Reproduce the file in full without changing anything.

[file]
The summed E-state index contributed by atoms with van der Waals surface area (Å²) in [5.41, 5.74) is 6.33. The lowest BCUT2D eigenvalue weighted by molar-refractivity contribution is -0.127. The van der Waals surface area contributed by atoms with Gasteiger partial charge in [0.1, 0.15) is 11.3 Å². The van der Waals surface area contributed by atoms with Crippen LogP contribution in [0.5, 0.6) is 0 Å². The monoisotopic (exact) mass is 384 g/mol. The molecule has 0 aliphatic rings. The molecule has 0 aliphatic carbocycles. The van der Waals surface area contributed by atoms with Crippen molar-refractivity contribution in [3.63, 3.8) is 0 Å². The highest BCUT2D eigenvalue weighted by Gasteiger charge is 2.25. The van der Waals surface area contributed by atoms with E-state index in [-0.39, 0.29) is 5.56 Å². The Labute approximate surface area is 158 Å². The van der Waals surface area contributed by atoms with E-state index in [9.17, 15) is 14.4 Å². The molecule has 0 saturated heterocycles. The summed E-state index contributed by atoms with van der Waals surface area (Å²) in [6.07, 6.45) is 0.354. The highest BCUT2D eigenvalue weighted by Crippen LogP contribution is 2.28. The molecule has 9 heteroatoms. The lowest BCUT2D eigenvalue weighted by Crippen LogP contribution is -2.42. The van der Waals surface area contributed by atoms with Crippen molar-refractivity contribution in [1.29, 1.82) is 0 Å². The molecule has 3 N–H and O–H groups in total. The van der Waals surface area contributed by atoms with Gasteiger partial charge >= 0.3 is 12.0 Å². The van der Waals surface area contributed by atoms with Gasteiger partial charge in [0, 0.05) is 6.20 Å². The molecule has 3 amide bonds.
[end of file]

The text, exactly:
The summed E-state index contributed by atoms with van der Waals surface area (Å²) in [5.41, 5.74) is 6.33. The lowest BCUT2D eigenvalue weighted by molar-refractivity contribution is -0.127. The van der Waals surface area contributed by atoms with Gasteiger partial charge in [0.1, 0.15) is 11.3 Å². The van der Waals surface area contributed by atoms with Crippen LogP contribution in [0.5, 0.6) is 0 Å². The monoisotopic (exact) mass is 384 g/mol. The molecule has 0 aliphatic rings. The molecule has 0 aliphatic carbocycles. The van der Waals surface area contributed by atoms with Crippen molar-refractivity contribution in [3.63, 3.8) is 0 Å². The highest BCUT2D eigenvalue weighted by Gasteiger charge is 2.25. The van der Waals surface area contributed by atoms with E-state index in [-0.39, 0.29) is 5.56 Å². The Labute approximate surface area is 158 Å². The van der Waals surface area contributed by atoms with E-state index in [9.17, 15) is 14.4 Å². The molecule has 0 saturated heterocycles. The summed E-state index contributed by atoms with van der Waals surface area (Å²) in [6.07, 6.45) is 0.354. The highest BCUT2D eigenvalue weighted by Crippen LogP contribution is 2.28. The molecule has 9 heteroatoms. The lowest BCUT2D eigenvalue weighted by Crippen LogP contribution is -2.42. The van der Waals surface area contributed by atoms with Crippen molar-refractivity contribution in [1.29, 1.82) is 0 Å². The molecule has 3 N–H and O–H groups in total. The van der Waals surface area contributed by atoms with Gasteiger partial charge >= 0.3 is 12.0 Å². The van der Waals surface area contributed by atoms with Gasteiger partial charge in [0, 0.05) is 6.20 Å². The molecule has 3 amide bonds.